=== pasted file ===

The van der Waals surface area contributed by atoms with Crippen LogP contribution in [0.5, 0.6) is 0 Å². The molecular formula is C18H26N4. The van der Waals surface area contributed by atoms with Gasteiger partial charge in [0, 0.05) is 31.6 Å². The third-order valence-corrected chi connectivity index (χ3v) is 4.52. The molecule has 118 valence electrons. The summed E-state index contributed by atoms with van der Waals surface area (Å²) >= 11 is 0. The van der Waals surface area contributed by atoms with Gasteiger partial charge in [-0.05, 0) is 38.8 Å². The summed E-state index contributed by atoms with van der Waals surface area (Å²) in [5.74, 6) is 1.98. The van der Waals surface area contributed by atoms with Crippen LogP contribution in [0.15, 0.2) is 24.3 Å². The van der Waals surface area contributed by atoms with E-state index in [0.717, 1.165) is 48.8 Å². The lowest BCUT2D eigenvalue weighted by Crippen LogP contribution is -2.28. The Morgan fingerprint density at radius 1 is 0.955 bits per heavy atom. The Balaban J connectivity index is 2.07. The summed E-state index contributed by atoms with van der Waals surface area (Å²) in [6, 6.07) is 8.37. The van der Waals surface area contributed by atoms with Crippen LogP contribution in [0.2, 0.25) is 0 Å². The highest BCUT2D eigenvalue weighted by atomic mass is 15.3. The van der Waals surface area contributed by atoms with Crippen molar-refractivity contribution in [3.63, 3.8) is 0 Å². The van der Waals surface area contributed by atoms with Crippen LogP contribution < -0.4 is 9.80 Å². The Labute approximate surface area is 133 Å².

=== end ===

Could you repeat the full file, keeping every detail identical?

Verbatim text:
The van der Waals surface area contributed by atoms with Crippen LogP contribution in [0.5, 0.6) is 0 Å². The molecular formula is C18H26N4. The van der Waals surface area contributed by atoms with Gasteiger partial charge in [0, 0.05) is 31.6 Å². The third-order valence-corrected chi connectivity index (χ3v) is 4.52. The molecule has 118 valence electrons. The summed E-state index contributed by atoms with van der Waals surface area (Å²) >= 11 is 0. The van der Waals surface area contributed by atoms with Gasteiger partial charge in [-0.05, 0) is 38.8 Å². The summed E-state index contributed by atoms with van der Waals surface area (Å²) in [5.74, 6) is 1.98. The van der Waals surface area contributed by atoms with Crippen LogP contribution in [0.15, 0.2) is 24.3 Å². The van der Waals surface area contributed by atoms with E-state index in [0.717, 1.165) is 48.8 Å². The lowest BCUT2D eigenvalue weighted by Crippen LogP contribution is -2.28. The Morgan fingerprint density at radius 1 is 0.955 bits per heavy atom. The Balaban J connectivity index is 2.07. The summed E-state index contributed by atoms with van der Waals surface area (Å²) in [6, 6.07) is 8.37. The van der Waals surface area contributed by atoms with Crippen LogP contribution in [0.2, 0.25) is 0 Å². The highest BCUT2D eigenvalue weighted by atomic mass is 15.3. The van der Waals surface area contributed by atoms with Crippen molar-refractivity contribution in [3.63, 3.8) is 0 Å². The van der Waals surface area contributed by atoms with Crippen LogP contribution < -0.4 is 9.80 Å². The Labute approximate surface area is 133 Å².